I’ve seen a lot of impressive things over the course of this trip, but the entrance to Batu Caves — featuring a towering, 140 foot golden statue — is right up there.
One of the more memorable things I’ve seen so far in Bangkok is an enormous temple complex dating from the 16th century called Wat Pho.
One of the more interesting things I’ve seen in Ho Chi Minh is the Independence Palace, the former home of South Vietnam’s president, right up until it was taken by North Vietnamese forces in 1975.
If you’re going to give your hiking trail a name like “the Dragon’s Back,” then that trail had better be pretty majestic.
One of the things Kagoshima is best known for is its proximity to Sakurajima, an active volcano on a nearby island (or what used to be an island — the lava from a 1914 eruption actually connected it to the mainland).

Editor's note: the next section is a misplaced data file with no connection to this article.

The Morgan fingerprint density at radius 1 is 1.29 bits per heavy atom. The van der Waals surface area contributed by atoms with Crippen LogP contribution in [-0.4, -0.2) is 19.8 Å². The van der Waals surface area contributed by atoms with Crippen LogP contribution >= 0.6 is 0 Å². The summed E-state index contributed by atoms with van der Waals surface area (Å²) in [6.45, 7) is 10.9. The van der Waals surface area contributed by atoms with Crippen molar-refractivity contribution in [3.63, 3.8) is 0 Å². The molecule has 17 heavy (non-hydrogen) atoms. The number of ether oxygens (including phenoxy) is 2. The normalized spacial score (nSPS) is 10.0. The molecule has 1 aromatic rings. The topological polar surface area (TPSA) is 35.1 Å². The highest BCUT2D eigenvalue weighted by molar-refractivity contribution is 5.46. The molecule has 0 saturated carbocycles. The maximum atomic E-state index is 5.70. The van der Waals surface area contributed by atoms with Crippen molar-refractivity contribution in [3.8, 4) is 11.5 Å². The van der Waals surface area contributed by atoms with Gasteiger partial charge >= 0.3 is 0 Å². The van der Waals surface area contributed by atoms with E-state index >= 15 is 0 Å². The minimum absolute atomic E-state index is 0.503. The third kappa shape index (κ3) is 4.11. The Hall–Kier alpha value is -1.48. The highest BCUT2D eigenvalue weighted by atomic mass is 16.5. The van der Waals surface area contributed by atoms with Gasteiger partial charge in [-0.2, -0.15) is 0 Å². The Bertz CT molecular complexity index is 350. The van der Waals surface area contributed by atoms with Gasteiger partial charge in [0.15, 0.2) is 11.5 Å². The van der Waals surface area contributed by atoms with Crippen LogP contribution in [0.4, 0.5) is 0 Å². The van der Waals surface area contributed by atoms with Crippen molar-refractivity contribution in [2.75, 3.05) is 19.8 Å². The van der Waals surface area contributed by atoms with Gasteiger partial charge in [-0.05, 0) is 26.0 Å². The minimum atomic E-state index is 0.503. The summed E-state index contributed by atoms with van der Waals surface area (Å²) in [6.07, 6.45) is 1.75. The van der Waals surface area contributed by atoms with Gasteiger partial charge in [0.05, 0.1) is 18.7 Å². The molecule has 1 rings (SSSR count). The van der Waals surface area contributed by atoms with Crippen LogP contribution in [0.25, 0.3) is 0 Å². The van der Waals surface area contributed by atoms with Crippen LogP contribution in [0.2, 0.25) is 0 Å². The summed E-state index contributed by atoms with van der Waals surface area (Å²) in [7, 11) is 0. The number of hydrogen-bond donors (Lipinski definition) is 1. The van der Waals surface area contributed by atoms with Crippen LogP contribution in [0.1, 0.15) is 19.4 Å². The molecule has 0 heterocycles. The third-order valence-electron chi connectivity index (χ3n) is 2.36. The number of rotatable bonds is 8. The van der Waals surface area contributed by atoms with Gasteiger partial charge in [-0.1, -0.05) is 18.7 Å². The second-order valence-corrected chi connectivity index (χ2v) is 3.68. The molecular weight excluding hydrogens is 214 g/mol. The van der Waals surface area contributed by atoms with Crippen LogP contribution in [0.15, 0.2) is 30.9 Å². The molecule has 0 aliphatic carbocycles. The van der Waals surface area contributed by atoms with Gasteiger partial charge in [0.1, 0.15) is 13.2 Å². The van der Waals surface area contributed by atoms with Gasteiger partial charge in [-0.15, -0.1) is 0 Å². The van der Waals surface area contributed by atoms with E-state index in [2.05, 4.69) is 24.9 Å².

There’s a city called Nara that’s about an hour away from Osaka by train; its claim to fame is Nara Park, an absolutely enormous park that’s populated by over a thousand exceptionally friendly deer.
There’s an area in Osaka called Dotombori that’s pretty much tourist central, and when you go there, it’s easy enough to see why. The main street here is absolutely festooned with restaurants, each with a zanier and more elaborate sign than the last.
I mentioned in a recent post that the under-the-radar temples and shrines in Kyoto are where it’s at; well, on the other end of the spectrum is the Fushimi Inari Shrine, which is famous for its seemingly endless pathways of orange gates.